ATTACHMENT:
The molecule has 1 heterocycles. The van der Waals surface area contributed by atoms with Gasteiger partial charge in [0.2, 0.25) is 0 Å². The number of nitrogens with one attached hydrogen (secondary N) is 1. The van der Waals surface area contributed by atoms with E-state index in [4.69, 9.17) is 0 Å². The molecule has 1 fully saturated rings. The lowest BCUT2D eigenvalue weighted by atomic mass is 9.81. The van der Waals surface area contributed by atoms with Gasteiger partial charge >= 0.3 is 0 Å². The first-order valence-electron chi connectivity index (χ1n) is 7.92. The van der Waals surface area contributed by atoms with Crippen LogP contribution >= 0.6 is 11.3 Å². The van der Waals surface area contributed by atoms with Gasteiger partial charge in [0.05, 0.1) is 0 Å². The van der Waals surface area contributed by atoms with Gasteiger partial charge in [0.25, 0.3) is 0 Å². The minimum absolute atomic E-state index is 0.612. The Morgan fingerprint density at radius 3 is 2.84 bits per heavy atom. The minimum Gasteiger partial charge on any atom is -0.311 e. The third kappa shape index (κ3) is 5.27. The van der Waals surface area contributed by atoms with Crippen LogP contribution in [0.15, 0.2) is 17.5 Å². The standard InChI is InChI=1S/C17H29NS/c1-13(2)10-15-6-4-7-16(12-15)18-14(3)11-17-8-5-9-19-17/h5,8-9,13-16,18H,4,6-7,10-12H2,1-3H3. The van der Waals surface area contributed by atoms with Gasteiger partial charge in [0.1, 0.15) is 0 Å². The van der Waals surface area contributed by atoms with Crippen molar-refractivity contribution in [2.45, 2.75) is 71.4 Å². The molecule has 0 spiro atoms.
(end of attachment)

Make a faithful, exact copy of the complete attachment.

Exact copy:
The molecule has 1 heterocycles. The van der Waals surface area contributed by atoms with Gasteiger partial charge in [0.2, 0.25) is 0 Å². The number of nitrogens with one attached hydrogen (secondary N) is 1. The van der Waals surface area contributed by atoms with E-state index in [4.69, 9.17) is 0 Å². The molecule has 1 fully saturated rings. The lowest BCUT2D eigenvalue weighted by atomic mass is 9.81. The van der Waals surface area contributed by atoms with Gasteiger partial charge >= 0.3 is 0 Å². The first-order valence-electron chi connectivity index (χ1n) is 7.92. The van der Waals surface area contributed by atoms with Crippen LogP contribution >= 0.6 is 11.3 Å². The van der Waals surface area contributed by atoms with Gasteiger partial charge in [0.05, 0.1) is 0 Å². The van der Waals surface area contributed by atoms with Gasteiger partial charge in [0.25, 0.3) is 0 Å². The minimum absolute atomic E-state index is 0.612. The Morgan fingerprint density at radius 3 is 2.84 bits per heavy atom. The minimum Gasteiger partial charge on any atom is -0.311 e. The third kappa shape index (κ3) is 5.27. The van der Waals surface area contributed by atoms with Crippen LogP contribution in [0.15, 0.2) is 17.5 Å². The standard InChI is InChI=1S/C17H29NS/c1-13(2)10-15-6-4-7-16(12-15)18-14(3)11-17-8-5-9-19-17/h5,8-9,13-16,18H,4,6-7,10-12H2,1-3H3. The van der Waals surface area contributed by atoms with Gasteiger partial charge in [0.1, 0.15) is 0 Å². The van der Waals surface area contributed by atoms with Crippen molar-refractivity contribution in [2.45, 2.75) is 71.4 Å². The molecule has 0 spiro atoms.